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5 Types of Emotional Changes after Stroke (And How to Cope!)

Emotional changes after stroke are triggered by two factors: changes in your brain and changes in lifestyle.

Because the onset of these new emotions can come rapidly, stroke patients may feel confused or overwhelmed by them.

Emotional Changes After Stroke

Stroke patients experience many different emotions after stroke.

Sometimes it’s caused by grief after stroke, other times there are serious psychological conditions that occur, like post traumatic stress disorder after stroke..

Here are the 5 most common emotional changes that occur after stroke:

1. Emotional Lability / Pseudobulbar Affect

Emotional lability is a post-stroke condition that causes uncontrollable emotions.

Often, patients with emotional lability find themselves laughing one minute and crying the next.

This condition is also known as pseudobulbar affect, and it occurs when there is damage to the emotion center of the brain (i.e. a right side stroke).

Your emotional control can become impaired when the areas of the brain responsible for emotions are damaged by stroke.

Sometimes this condition often goes away on its own (“spontaneous recovery”). Other times treatment for pseudobulbar affect is required.

2. Post Stroke Depression

Post stroke depression affects one third of all stroke survivors.

If you feel like you suffer from post stroke depression – you’re not alone. Some symptoms of post stroke depression are:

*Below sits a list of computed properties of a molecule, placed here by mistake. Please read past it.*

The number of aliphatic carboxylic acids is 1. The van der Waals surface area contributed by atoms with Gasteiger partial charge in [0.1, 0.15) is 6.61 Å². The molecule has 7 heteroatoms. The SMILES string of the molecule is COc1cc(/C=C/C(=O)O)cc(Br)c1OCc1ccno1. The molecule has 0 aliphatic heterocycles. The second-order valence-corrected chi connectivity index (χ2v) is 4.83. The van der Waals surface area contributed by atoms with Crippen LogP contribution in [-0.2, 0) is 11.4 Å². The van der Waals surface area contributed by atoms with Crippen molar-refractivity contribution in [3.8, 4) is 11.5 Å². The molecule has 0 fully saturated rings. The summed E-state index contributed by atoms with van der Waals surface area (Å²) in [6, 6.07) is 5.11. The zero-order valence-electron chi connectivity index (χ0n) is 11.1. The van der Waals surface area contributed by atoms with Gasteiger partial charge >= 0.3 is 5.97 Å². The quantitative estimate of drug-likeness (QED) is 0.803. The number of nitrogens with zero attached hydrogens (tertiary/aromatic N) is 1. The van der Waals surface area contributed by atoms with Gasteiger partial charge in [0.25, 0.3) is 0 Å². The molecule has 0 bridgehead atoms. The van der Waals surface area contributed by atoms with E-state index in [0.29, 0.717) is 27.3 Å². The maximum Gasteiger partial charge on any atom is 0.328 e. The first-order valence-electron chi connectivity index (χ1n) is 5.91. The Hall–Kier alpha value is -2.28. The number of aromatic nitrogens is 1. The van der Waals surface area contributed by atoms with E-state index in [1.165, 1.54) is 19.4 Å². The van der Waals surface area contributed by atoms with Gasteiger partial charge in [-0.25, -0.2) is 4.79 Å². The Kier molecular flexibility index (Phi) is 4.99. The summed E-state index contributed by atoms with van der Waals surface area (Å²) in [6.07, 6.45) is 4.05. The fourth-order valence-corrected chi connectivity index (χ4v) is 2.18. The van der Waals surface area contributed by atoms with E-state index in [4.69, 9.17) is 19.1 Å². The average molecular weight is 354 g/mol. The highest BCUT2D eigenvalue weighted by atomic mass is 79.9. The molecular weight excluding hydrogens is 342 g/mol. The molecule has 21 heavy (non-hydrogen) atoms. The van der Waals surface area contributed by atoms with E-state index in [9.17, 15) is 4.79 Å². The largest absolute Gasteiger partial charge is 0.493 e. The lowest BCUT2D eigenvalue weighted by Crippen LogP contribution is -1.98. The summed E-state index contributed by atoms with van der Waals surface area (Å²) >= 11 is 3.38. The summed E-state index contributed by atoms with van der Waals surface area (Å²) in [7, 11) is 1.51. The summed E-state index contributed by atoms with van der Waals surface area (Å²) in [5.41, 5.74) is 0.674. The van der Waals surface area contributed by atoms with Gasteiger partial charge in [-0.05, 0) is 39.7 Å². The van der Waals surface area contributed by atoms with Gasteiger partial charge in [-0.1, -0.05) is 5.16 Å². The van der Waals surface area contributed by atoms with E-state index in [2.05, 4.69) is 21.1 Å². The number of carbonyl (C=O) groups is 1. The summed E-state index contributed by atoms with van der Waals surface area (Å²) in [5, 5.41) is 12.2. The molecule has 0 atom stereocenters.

Feelings of hopelessness Frequent crying episodes Increased agitation

These symptoms can hinder your stroke recovery and make you feel lousy – so properly treating post stroke depression is essential.

3. Anger

Anger after stroke is another emotional change that patients may experience.

Often, anger is a phase that’s part of the stages of grief after stroke.

When anger is caused by grief, the only way out is through. The phase will pass.

When anger is caused by damage to the emotion center of the brain, a structured approach to treatment is a good idea.

Interventions like medication and psychotherapy can help stroke patients cope with tough emotions like anger.

4. Personality Changes

Which comes first: emotional changes or personality changes after stroke?

Since personality is a person’s unique combination of thoughts, emotions, and behavior, we think that emotional changes come first.

However, it’s possible that lifestyle changes after stroke can affect someone’s personality, which then impact their emotions.

So when analyzing the cause of emotional changes after stroke, considering personality changes is important.

5. Behavior Changes

Strange behavior after stroke can be the cause or result of emotional changes.

New mental conditions like dementia after stroke can affect a patient’s thought patterns, which then affect their emotion and behavior

On the other hand, the demanding process of stroke recovery itself can cause symptoms like forgetfulness, neglectfulness, and anxiety.

Caregivers should be aware that the brain is working very hard to heal itself after stroke

and this can cause strange behavior.

As long as the behavior is not self-destructive or harmful to others, try to exercise compassion for your loved one.

But when behavior changes become destructive, medical and psychiatric intervention is needed.

Coping with Emotional Changes After Stroke

Overall, the emotional changes after stroke often stem from changes in the brain and the draining process of recovery.

It’s important that friends and family exercise understanding and compassion for their loved one. Emotional changes often go away on their own.

If situations become hazardous to the emotional or physical health of the patient or family, medical and/or psychiatric intervention should be sought.

Thanks to all stroke survivors.

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